ERIC Number: ED196017
Record Type: RIE
Publication Date: 1979-Dec
Reference Count: 0
The Pollyanna Principle in Business Writing: Initial Results, Suggestions for Research.
Hildebrandt, Herbert W.
A study was conducted to determine whether there was a linguistic correlation between a financially good year and a bad year as expressed in the annual reports of company presidents to their shareholders. Specifically the study tested the "Pollyanna Principle," which states (1) that regardless of whether the year was financially good or bad, the communication to the shareholders would be positive in tone; (2) that positive words would be more frequent in a financially good year than in a bad one; and (3) that negative words would be less frequent in a financially good year than in a bad one. A list of 356 words was compiled for determining positive and negative words in context. The list was drawn from two sources: R. B. Zajonc's list of 148 antonym pairs and 30 antonym pairs selected primarily from the business world and cited by a group of business professors as compatible with the Zajonc list. A content analysis was then conducted of 12 annual reports from a bad business year and 12 from a good year. All three tenets of the "Pollyanna Principle" were sustained. In addition, a cross-cultural study that analyzed the use of the same 356 words in translation in German annual reports revealed that Germans tended to accept the same positive words as Americans. (FL)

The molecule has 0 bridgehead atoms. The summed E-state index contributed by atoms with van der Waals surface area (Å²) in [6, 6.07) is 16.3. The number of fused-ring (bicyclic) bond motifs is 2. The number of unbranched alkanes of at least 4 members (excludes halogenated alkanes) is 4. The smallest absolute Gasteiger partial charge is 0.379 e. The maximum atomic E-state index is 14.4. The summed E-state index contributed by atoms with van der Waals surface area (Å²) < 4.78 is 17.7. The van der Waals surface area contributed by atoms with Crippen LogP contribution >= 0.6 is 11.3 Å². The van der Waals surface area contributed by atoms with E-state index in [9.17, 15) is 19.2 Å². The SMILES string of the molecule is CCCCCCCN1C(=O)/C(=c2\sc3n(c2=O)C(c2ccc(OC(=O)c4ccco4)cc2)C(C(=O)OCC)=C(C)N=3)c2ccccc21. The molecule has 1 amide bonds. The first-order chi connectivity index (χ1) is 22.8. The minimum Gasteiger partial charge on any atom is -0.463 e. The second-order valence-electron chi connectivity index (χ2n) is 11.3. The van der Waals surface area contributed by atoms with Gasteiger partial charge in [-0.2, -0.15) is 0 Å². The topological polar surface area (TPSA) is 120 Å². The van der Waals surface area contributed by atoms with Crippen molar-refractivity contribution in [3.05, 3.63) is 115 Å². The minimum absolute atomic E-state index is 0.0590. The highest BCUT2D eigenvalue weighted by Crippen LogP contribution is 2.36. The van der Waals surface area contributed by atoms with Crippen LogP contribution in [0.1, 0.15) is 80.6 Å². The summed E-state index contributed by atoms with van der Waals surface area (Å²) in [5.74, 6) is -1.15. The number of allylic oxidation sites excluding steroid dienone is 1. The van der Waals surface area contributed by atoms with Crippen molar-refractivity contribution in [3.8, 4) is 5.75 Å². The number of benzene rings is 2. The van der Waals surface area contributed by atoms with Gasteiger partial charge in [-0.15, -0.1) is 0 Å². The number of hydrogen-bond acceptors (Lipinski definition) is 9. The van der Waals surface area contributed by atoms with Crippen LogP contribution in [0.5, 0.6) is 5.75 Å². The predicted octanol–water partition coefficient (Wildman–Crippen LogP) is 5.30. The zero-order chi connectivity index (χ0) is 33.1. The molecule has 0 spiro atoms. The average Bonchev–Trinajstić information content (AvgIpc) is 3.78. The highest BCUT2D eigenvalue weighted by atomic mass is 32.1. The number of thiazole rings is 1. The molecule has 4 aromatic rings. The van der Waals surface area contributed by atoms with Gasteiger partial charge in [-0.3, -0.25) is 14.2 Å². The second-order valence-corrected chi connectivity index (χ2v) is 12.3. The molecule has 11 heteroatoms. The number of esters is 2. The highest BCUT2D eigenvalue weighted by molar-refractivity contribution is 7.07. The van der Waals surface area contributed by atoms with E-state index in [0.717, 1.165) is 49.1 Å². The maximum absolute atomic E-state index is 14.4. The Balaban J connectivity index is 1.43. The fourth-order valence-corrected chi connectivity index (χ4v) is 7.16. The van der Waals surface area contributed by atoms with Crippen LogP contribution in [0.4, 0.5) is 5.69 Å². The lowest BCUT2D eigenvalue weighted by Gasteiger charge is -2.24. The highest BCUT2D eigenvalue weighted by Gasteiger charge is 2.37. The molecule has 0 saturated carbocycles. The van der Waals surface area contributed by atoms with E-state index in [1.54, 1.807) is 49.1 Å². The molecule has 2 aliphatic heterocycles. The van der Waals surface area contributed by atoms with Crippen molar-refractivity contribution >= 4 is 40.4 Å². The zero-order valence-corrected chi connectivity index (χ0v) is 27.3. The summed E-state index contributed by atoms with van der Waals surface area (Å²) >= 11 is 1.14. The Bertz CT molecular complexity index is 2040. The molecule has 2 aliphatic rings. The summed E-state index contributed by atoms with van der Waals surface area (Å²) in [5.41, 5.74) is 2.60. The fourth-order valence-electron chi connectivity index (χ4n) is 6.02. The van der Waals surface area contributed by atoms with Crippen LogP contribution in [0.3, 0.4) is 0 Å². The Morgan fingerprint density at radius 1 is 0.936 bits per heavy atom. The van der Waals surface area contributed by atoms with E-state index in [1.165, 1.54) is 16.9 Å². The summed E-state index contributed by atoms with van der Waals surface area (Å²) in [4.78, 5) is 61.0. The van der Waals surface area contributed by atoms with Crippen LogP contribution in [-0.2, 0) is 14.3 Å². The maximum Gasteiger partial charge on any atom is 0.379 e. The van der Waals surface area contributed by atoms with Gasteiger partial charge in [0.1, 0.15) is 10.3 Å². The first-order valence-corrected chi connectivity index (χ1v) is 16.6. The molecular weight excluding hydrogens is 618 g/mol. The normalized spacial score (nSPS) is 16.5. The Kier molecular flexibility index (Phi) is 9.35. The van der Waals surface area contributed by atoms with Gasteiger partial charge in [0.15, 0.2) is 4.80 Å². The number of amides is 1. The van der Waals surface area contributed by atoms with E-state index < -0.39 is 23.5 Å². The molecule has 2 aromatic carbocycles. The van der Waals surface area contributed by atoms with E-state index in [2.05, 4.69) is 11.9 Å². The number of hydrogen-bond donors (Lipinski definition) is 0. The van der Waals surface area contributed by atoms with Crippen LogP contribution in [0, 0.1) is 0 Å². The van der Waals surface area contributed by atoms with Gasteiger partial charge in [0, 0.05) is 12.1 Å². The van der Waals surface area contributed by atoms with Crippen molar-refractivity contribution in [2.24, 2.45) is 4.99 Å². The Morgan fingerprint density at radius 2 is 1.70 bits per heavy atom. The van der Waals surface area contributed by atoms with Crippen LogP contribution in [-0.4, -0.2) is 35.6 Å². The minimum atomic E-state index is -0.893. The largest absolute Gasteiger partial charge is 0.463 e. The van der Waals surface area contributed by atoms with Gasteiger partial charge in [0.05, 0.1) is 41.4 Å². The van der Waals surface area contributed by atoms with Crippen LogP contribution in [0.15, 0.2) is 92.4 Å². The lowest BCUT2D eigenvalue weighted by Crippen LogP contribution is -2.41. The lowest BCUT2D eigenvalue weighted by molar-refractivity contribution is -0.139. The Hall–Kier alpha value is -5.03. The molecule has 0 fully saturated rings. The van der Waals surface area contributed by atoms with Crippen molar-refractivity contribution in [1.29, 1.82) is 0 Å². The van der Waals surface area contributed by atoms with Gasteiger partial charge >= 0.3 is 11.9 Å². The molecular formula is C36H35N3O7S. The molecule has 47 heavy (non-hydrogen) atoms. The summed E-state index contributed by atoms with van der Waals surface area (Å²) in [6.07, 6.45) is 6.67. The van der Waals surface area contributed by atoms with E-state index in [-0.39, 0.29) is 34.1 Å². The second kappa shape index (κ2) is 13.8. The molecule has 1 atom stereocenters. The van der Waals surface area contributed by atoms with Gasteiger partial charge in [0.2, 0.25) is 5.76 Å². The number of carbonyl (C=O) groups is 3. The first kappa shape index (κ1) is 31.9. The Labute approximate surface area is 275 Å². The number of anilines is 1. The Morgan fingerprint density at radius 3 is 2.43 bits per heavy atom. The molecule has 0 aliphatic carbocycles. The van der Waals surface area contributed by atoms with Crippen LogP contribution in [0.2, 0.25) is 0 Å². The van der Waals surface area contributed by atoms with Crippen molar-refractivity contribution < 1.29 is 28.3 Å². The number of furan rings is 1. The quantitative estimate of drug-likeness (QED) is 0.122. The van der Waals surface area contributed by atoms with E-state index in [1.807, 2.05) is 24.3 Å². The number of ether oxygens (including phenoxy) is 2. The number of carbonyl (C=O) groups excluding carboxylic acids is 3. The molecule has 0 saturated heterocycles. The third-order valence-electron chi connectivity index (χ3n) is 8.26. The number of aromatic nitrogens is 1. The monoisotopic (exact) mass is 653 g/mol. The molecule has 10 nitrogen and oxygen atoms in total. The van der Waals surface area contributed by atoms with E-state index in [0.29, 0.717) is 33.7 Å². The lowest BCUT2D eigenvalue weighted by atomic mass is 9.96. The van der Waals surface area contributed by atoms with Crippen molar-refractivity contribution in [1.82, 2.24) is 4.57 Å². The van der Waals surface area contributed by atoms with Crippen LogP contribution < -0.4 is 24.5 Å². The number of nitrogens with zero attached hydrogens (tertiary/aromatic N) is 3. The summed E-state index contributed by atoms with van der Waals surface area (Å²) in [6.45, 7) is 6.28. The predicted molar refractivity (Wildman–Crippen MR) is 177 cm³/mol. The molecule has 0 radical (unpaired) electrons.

Publication Type: Reports - Research; Speeches/Meeting Papers
Education Level: N/A
Authoring Institution: N/A
Note: Paper presented at the Annual Meeting of the American Business Communication Association (Seattle, WA, December 27-29, 1979).